What do you consider top issues in the campaign? I think experience is a top issue in this campaign. As budgets tighten in the state and money dries up, it will be crucial to work hard on the county budget and make cuts where necessary, being fair to all departments. Riverboat money should be used as a last resort. Other top issues include money allocated to maintain all county roads, maintenance also covers widening and proper drainage and working closely with the commissioners to bring new industry into the county for much needed jobs.
Past councils have reached a yearly budget well over the recommended amount by their financial advisor but have supplemented the budget with funds out of the riverboat. Should this practice continue? Why or why not? When the county voted for the riverboat, everyone wanted roads blacktopped and, being a bedroom community to Louisville, this enhanced our area for people relocating. It seems that our commissioners, council and the zoning board worked harder on family dwellings than a priority on bringing in business. The fact that the cost of living for everyone, including the county employees, the expense of utilities, gas and equipment, and doing business on a day-to-day basis leaves this county no alternative but to dip into the riverboat funds and continue to do so. There will never be enough money in the county budget unless taxes are raised. Increasing taxes is one thing I’m completely against. I do believe that we need to work hard on bringing industry into this area, as this will provide good jobs and help ease the burden of taxes on property owners.
This year’s council debated the idea of paying all county government employees of the same title, such as first deputy, second deputy, etc., the same salary. Do you think this is a good idea? Why or why not? No. I think people should be rewarded, as in any job, on their skills and the number of years, based on the position they hold. If not, then they should not have a a title, such as ‘first’ or ‘second’ deputy. I believe that people should be paid according to their qualifications and job performance, emphasis on job performance.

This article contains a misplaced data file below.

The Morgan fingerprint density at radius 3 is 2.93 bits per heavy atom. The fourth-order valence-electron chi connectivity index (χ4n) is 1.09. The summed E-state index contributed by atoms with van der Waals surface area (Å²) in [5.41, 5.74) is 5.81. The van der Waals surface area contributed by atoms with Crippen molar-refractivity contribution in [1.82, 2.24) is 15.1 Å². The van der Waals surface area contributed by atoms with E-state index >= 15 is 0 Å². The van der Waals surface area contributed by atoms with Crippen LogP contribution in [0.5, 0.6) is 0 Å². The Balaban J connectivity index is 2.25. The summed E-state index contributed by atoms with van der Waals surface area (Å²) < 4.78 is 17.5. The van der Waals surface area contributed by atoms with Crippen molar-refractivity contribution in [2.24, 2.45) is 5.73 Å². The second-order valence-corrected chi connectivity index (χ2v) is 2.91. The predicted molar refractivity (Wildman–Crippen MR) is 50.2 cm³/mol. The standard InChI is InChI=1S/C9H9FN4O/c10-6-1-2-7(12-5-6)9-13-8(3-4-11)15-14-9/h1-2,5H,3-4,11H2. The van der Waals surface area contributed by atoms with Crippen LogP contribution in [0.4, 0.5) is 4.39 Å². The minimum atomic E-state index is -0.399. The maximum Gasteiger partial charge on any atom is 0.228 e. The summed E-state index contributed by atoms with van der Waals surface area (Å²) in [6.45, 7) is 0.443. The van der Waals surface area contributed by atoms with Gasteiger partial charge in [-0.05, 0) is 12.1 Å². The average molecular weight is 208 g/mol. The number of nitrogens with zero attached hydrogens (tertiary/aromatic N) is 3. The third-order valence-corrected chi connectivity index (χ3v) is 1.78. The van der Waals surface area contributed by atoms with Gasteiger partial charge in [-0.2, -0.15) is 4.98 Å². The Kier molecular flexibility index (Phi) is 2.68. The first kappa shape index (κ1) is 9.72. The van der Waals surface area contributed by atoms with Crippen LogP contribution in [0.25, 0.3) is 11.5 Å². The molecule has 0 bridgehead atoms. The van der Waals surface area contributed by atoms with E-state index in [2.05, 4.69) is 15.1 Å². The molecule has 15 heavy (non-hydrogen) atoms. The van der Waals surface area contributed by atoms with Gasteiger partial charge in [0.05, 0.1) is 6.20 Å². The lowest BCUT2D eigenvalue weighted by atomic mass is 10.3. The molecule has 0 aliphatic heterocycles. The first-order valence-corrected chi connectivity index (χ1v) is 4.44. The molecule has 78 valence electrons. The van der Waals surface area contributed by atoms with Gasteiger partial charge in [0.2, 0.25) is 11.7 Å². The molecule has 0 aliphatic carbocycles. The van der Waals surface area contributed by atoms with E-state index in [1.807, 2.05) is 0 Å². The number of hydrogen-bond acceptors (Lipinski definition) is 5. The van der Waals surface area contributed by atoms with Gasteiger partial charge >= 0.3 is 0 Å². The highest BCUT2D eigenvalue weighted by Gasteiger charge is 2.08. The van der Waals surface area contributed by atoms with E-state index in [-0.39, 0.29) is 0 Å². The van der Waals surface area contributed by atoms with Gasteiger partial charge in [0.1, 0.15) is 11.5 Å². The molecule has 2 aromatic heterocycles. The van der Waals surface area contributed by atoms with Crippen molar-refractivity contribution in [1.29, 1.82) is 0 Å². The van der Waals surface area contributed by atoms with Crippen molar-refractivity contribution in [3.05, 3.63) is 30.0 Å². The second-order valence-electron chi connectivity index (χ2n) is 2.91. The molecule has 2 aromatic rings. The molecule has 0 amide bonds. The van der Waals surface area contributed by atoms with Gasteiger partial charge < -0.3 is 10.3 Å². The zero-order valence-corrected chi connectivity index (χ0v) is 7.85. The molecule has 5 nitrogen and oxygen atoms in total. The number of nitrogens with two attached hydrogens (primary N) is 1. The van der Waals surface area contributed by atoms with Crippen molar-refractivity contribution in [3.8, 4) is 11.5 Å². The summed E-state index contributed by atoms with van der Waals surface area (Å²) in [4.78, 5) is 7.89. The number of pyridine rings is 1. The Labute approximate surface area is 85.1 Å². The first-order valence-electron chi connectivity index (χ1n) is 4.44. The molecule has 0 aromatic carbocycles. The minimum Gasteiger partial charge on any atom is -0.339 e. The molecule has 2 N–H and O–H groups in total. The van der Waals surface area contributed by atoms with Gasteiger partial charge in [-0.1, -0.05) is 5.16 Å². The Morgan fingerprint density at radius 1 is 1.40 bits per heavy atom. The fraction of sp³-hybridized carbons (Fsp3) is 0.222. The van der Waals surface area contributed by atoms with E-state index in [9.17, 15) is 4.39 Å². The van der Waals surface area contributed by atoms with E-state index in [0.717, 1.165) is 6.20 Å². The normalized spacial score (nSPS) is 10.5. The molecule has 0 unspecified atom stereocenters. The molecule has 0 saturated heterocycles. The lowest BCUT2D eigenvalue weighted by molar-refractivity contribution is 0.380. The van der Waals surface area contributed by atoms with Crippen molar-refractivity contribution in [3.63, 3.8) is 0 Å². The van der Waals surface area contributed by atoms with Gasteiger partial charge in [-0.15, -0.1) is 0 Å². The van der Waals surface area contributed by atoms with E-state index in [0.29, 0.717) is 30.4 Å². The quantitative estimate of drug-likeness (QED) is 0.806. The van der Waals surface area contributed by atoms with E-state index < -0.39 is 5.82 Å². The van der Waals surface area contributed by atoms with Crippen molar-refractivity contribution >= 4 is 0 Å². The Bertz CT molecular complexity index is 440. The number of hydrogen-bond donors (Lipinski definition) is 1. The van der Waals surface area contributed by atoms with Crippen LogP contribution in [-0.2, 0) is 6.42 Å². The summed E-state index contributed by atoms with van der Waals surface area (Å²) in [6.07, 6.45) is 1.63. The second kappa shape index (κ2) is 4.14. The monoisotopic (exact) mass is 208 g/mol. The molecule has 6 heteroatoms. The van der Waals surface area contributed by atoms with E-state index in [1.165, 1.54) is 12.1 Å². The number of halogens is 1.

What one major change needs to be made in the work of the county council? Why? We need to work with the commissioners to actively seek new industry and bring new jobs and more revenue into the county. Residents need local jobs. The cost of transportation outside of the county is unaffordable for a large majority of our taxpayers. Our children and our grandchildren currently have no future to build on here. They commute or physically move to further their education in order to have a decent job. Once they complete their education, they continue a costly commute or end up unable to move back to the county they grew up in because of their jobs. The young people are our future, without them our county has no future. The investment in our young people goes hand-in-hand with economic development.
Other comments: I think it is important for county officials to have an open mind and ear to what taxpayers are wanting/needing done, to be their voice and be more accessible when they call. County officials work for the county; therefore, they work for the taxpayers and should listen to their ideas with respect and consideration, while promoting a good attitude. The people of Harrison County are the untapped treasure that will help county government do a better job.
Contact information: 366-3532, at [email protected] (e-mail) or at www.haggardforcouncil.com
Children: Seven grown children between us: Elizabeth, Michael, William, Sarah, Joy, Christina and Micah, and seven grandchildren
Occupation: Home improvement contractor and farmer
School and year graduated: Floyd Central, Class of ’75 (Dad’s farm was a stone’s toss into Floyd County southeast of Lanesville)
Additional education: Some short courses pertaining to investing, finance and leadership
Political affiliation: Been Republican ever since we started having children
Previous political experience: Harrison County Commissioner, 2002-2006; precinct committeeman for Northeast Posey Township some 20 years
Duties of position sought: Paying the expenditures of county government, working in tandem with commissioners and all other county officials to ensure safety, security, solvency and enterprising welfare of the citizens of the county.
Why are you seeking the office? Hopefully there is still a lot more service in me that I can give to the folks of Harrison County. It’s a beautiful county with so many charms that I have always admired. I hope you agree I have a fair-and-balanced disposition and drive to help lead this county into prosperity.
What qualifies you for the office? Having spent four years as commissioner is quite an experience. Those lessons learned will serve me well as I work on the council to sort the wants from the needs. All my adult life I have been a home improvement contractor and a family farmer, and I know the joys and discomforts of making a living in Harrison County and certainly can relate to those who are doing the same.